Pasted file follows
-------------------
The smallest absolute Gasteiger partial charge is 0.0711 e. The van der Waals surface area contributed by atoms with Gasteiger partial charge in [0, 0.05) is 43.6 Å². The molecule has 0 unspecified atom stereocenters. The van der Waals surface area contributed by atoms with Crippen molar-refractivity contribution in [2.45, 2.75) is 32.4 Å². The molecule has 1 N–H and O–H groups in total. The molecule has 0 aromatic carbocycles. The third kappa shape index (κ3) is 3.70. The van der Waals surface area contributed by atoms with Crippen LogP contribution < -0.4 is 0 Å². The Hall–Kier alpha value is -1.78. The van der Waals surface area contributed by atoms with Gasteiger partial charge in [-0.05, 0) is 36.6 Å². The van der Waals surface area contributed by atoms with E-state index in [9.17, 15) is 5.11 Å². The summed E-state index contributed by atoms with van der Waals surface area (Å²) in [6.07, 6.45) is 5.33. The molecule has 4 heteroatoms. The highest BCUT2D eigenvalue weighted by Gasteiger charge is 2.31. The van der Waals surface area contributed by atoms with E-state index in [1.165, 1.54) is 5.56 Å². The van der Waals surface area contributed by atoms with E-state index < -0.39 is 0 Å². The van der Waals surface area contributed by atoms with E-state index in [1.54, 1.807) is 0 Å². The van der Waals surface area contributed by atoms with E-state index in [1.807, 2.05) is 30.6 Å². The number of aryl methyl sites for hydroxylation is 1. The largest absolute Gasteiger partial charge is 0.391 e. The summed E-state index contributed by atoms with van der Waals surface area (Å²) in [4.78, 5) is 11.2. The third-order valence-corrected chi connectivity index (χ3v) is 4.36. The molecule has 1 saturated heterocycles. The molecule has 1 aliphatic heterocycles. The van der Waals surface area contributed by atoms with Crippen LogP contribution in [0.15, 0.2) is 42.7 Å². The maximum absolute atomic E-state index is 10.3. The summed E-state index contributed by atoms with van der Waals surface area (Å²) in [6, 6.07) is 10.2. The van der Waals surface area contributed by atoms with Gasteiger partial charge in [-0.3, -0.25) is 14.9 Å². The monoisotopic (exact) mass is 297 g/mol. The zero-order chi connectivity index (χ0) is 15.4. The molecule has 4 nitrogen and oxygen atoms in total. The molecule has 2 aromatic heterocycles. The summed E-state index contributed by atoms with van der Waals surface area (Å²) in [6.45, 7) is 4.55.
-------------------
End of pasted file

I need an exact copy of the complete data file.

The smallest absolute Gasteiger partial charge is 0.0711 e. The van der Waals surface area contributed by atoms with Gasteiger partial charge in [0, 0.05) is 43.6 Å². The molecule has 0 unspecified atom stereocenters. The van der Waals surface area contributed by atoms with Crippen molar-refractivity contribution in [2.45, 2.75) is 32.4 Å². The molecule has 1 N–H and O–H groups in total. The molecule has 0 aromatic carbocycles. The third kappa shape index (κ3) is 3.70. The van der Waals surface area contributed by atoms with Crippen LogP contribution < -0.4 is 0 Å². The Hall–Kier alpha value is -1.78. The van der Waals surface area contributed by atoms with Gasteiger partial charge in [-0.05, 0) is 36.6 Å². The van der Waals surface area contributed by atoms with E-state index in [9.17, 15) is 5.11 Å². The summed E-state index contributed by atoms with van der Waals surface area (Å²) in [6.07, 6.45) is 5.33. The molecule has 4 heteroatoms. The highest BCUT2D eigenvalue weighted by Gasteiger charge is 2.31. The van der Waals surface area contributed by atoms with E-state index in [1.165, 1.54) is 5.56 Å². The van der Waals surface area contributed by atoms with E-state index < -0.39 is 0 Å². The van der Waals surface area contributed by atoms with E-state index in [1.54, 1.807) is 0 Å². The van der Waals surface area contributed by atoms with E-state index in [1.807, 2.05) is 30.6 Å². The number of aryl methyl sites for hydroxylation is 1. The largest absolute Gasteiger partial charge is 0.391 e. The summed E-state index contributed by atoms with van der Waals surface area (Å²) in [4.78, 5) is 11.2. The third-order valence-corrected chi connectivity index (χ3v) is 4.36. The molecule has 1 saturated heterocycles. The molecule has 1 aliphatic heterocycles. The van der Waals surface area contributed by atoms with Crippen LogP contribution in [0.15, 0.2) is 42.7 Å². The maximum absolute atomic E-state index is 10.3. The summed E-state index contributed by atoms with van der Waals surface area (Å²) in [6, 6.07) is 10.2. The van der Waals surface area contributed by atoms with Gasteiger partial charge in [-0.3, -0.25) is 14.9 Å². The monoisotopic (exact) mass is 297 g/mol. The zero-order chi connectivity index (χ0) is 15.4. The molecule has 4 nitrogen and oxygen atoms in total. The molecule has 2 aromatic heterocycles. The summed E-state index contributed by atoms with van der Waals surface area (Å²) in [6.45, 7) is 4.55.